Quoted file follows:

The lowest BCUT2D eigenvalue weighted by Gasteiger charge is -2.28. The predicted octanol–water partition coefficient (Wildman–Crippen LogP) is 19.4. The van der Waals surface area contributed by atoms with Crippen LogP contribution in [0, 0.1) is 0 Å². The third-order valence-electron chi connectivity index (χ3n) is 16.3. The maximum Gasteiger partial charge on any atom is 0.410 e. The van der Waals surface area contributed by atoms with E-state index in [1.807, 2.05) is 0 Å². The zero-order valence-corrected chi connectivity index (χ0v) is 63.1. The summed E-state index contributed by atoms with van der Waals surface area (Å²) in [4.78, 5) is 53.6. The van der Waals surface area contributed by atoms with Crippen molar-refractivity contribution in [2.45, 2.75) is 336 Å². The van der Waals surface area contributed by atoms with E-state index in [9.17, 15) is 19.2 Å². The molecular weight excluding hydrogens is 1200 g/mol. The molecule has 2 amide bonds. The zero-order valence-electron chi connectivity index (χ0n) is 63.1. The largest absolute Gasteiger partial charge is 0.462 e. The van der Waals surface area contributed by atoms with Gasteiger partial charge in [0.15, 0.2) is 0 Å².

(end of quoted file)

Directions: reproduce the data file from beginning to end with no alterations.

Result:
The lowest BCUT2D eigenvalue weighted by Gasteiger charge is -2.28. The predicted octanol–water partition coefficient (Wildman–Crippen LogP) is 19.4. The van der Waals surface area contributed by atoms with Crippen LogP contribution in [0, 0.1) is 0 Å². The third-order valence-electron chi connectivity index (χ3n) is 16.3. The maximum Gasteiger partial charge on any atom is 0.410 e. The van der Waals surface area contributed by atoms with E-state index in [1.807, 2.05) is 0 Å². The zero-order valence-corrected chi connectivity index (χ0v) is 63.1. The summed E-state index contributed by atoms with van der Waals surface area (Å²) in [4.78, 5) is 53.6. The van der Waals surface area contributed by atoms with Crippen molar-refractivity contribution in [2.45, 2.75) is 336 Å². The van der Waals surface area contributed by atoms with E-state index in [9.17, 15) is 19.2 Å². The molecular weight excluding hydrogens is 1200 g/mol. The molecule has 2 amide bonds. The zero-order valence-electron chi connectivity index (χ0n) is 63.1. The largest absolute Gasteiger partial charge is 0.462 e. The van der Waals surface area contributed by atoms with Gasteiger partial charge in [0.15, 0.2) is 0 Å².